• Israeli man killed, 2 hurt in West Bank shooting

    Updated: Mon, Apr 14, 2014

    JERUSALEM (AP) — An assailant opened fire on Israeli motorists in the West Bank on Monday, killing a man and wounding a woman and a boy in two separate cars, police said. There was no immediate claim of responsibility. The attack could further complicate U.S. attempts to salvage troubled Israeli-Palestinian peace talks. The shooting took place just before the start of the weeklong Jewish holiday of Passover, marked by families gathering after sundown for a ritual meal, or seder. Police said the shooting took place near a crossing between Israel and the southern West Bank. Israeli TV stations said a gunman stood by the side of the road and opened fire as cars with Israeli license plates approached.

  • Hezbollah-owned TV channel says 3 of its journalists killed in attack in Christian Syria town

    Updated: Mon, Apr 14, 2014

    BEIRUT (AP) — Hezbollah-owned TV channel says 3 of its journalists killed in attack in Christian Syria town.

  • Libya judge orders Gadhafi son tried by video link

    Updated: Mon, Apr 14, 2014

    TRIPOLI, Libya (AP) — A Libyan judge in the trial of former regime officials decided Monday that Moammar Gadhafi's son, held by a militia in the country's west, can be tried in the proceedings via a video link. Since the end of Libya's 2011 civil war, Seif al-Islam Gadhafi has been held by a militia in Zintan that has refused to hand him over for a separate trial in the capital, Tripoli, and the weak central government has been unable to force the issue. Seif al-Islam faces charges along with 39 other Gadhafi regime figures — including notorious spymaster Abdullah al-Senoussi — for alleged crimes during the civil war. Both men are also wanted by the International Criminal Court for the murder and persecution of protest

  • British journalist Patrick Seale dies at 84

    Updated: Mon, Apr 14, 2014

    BEIRUT (AP) — Patrick Seale, a veteran journalist and author on Middle Eastern affairs as well as one of the world's leading historians on Syria, has died in London after a battle with cancer, according to family and friends. He was 83. An accomplished reporter, writer and literary agent, Seale was diagnosed with brain cancer in the summer of 2013. He died Friday in London, surrounded by family. Seale is best known for his authoritative biography of the late Syrian President Hafez Assad, "Assad of Syria: The Struggle for the Middle East." Published in 1988, the book is considered the definitive work on Assad, the father of Syria's current leader, and to this day serves as a reference for foreign journalists covering Syria.

  • Six Flags theme park planned for Dubai

    Updated: Mon, Apr 14, 2014

    DUBAI, United Arab Emirates (AP) — Dubai could soon have some new roller coasters to go with its man-made islands and the world's tallest skyscraper. Newspapers in the Middle Eastern emirate reported Sunday that local property developer Meraas Holding has reached a deal with Six Flags Entertainment to build a theme park in the city's largely industrial outskirts. The park will be in the Jebel Ali area, which is home to the region's biggest port and aluminum smelter. It is expected to open in 2017. Financial terms were not disclosed. Dubai previously had a deal with Six Flags and several other companies to build multiple theme parks in a different area known as Dubailand.

  • Spain eyes stronger economic ties with UAE visit

    Updated: Mon, Apr 14, 2014

    ABU DHABI, United Arab Emirates (AP) — King Juan Carlos of Spain began a visit to the Persian Gulf region on Monday by telling United Arab Emirates officials that deepening ties with their oil-rich country was a top priority, highlighting the role wealthy Arab states could play in shoring up the battered Spanish economy. The Spanish head of state made the comments at the start of an economic forum in the Emirati capital Abu Dhabi, his first stop on a tour of six Gulf nations planned in the next few months. He was accompanied by a high-level delegation that includes several Spanish government ministers and representatives of major Spanish companies.

  • Israeli coalition shows signs of growing tensions

    Updated: Sun, Apr 13, 2014

    JERUSALEM (AP) — Israel's chief peace negotiator on Sunday accused a hard-line faction of Prime Minister Benjamin Netanyahu's increasingly unwieldy coalition government of undermining her efforts, while Jewish settlers moved into a sensitive West Bank building that has been a flashpoint of violence in the past. The sniping inside Netanyahu's coalition was the latest sign of infighting that has hampered U.S. Secretary of State John Kerry's peace efforts. While committed to conducting peace talks, Netanyahu's coalition is dominated by hard-liners who oppose making significant concessions or reject the establishment of an independent Palestinian state.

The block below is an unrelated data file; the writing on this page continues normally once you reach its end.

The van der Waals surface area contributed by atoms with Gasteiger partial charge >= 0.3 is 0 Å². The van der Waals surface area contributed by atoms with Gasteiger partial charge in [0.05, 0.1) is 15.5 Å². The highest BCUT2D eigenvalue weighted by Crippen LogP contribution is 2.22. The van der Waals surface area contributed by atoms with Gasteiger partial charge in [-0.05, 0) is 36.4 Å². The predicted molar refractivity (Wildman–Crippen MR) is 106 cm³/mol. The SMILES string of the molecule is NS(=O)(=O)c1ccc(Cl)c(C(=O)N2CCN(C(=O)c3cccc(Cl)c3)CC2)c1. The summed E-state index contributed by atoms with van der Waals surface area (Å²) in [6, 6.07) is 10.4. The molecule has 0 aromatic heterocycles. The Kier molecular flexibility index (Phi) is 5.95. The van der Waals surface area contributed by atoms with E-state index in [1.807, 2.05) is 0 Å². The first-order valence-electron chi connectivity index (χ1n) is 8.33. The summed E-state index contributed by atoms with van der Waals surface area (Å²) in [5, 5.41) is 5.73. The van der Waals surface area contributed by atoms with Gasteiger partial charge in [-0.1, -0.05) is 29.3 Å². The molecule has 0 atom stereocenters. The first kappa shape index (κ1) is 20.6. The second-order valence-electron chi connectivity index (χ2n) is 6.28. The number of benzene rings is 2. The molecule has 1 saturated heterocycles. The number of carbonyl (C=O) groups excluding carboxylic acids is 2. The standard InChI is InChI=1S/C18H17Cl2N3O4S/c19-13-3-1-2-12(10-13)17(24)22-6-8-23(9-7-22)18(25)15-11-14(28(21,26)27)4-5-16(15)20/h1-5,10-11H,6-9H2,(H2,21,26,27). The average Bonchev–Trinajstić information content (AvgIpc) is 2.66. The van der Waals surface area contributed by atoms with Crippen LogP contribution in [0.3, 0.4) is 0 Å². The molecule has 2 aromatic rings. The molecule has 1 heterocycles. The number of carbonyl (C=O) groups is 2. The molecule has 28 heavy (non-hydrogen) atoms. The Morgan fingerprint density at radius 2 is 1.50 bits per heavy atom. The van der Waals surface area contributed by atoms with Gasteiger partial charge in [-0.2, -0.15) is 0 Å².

• Official: US looking into Syria toxic gas reports

    Updated: Sun, Apr 13, 2014

    DAMASCUS, Syria (AP) — The U.S. ambassador to the United Nations said Sunday that reports of a poison gas attack in a rural village north of Damascus were so far "unsubstantiated," adding that the United States was trying to establish what really happened before it considers a response. Both sides in Syria's civil war blamed each other for the alleged attack that reportedly injured scores of people Friday amid an ongoing international effort to rid the country of chemical weapons. The details of what happened in Kfar Zeita, an opposition-held village in Hama province some 200 kilometers (125 miles) north of Damascus, remain murky. Online videos posted by rebel activists showed pale-faced men, women and children gasping for

  • Interim Libyan prime minister to step down

    Updated: Sun, Apr 13, 2014

    TRIPOLI, Libya (AP) — Libya's government said Sunday that the interim prime minister had declined a parliamentary mandate to form a new government and will instead step down, in a move likely to compound the difficulties facing a government already divided and facing widespread unrest and militia violence. Interim Prime Minister Abdullah al-Thani announced on the interim government's website that he was leaving his post, but would stay on as head of the Cabinet until a replacement could be found. He is the second Libyan prime minister to leave his post in as many months, underlining the North African nation's instability three years after the ouster and killing of longtime dictator Moammar Gadhafi.

  • Palestinian doctors caught in fight over Jerusalem

    Updated: Sun, Apr 13, 2014

    ABU DIS, West Bank (AP) — Since graduating from a local medical school nine years ago, Basel Nassar has been barred from serving his community in east Jerusalem, despite a shortage of doctors there. Like dozens of other Palestinian doctors, Nassar has been caught in the political battle between Israel and the Palestinians over east Jerusalem. Israel captured and annexed the traditionally Arab sector in 1967, a step not recognized by most of the world, while the Palestinians seek it as a capital. Palestinians long have held that Israel's attempt to impose its sovereignty over east Jerusalem — the emotional core of the Mideast conflict and home to major religious shrines — has violated basic rights and disrupted the lives